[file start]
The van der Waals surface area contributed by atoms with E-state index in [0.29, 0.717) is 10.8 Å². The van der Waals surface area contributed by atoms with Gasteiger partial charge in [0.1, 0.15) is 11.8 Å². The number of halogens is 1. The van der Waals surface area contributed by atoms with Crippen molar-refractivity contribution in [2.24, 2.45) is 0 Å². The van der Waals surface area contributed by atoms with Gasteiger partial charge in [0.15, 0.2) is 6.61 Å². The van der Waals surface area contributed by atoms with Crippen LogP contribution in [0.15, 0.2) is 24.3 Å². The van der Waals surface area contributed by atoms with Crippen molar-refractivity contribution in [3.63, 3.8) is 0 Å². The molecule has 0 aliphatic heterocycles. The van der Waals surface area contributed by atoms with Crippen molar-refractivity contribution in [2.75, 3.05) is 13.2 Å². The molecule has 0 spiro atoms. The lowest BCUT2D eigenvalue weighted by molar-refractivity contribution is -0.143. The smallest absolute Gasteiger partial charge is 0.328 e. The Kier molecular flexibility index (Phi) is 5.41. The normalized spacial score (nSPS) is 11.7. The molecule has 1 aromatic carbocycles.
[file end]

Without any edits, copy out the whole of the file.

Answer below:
The van der Waals surface area contributed by atoms with E-state index in [0.29, 0.717) is 10.8 Å². The van der Waals surface area contributed by atoms with Gasteiger partial charge in [0.1, 0.15) is 11.8 Å². The number of halogens is 1. The van der Waals surface area contributed by atoms with Crippen molar-refractivity contribution in [2.24, 2.45) is 0 Å². The van der Waals surface area contributed by atoms with Gasteiger partial charge in [0.15, 0.2) is 6.61 Å². The van der Waals surface area contributed by atoms with Crippen LogP contribution in [0.15, 0.2) is 24.3 Å². The van der Waals surface area contributed by atoms with Crippen molar-refractivity contribution in [3.63, 3.8) is 0 Å². The molecule has 0 aliphatic heterocycles. The van der Waals surface area contributed by atoms with Crippen molar-refractivity contribution in [2.75, 3.05) is 13.2 Å². The molecule has 0 spiro atoms. The lowest BCUT2D eigenvalue weighted by molar-refractivity contribution is -0.143. The smallest absolute Gasteiger partial charge is 0.328 e. The Kier molecular flexibility index (Phi) is 5.41. The normalized spacial score (nSPS) is 11.7. The molecule has 1 aromatic carbocycles.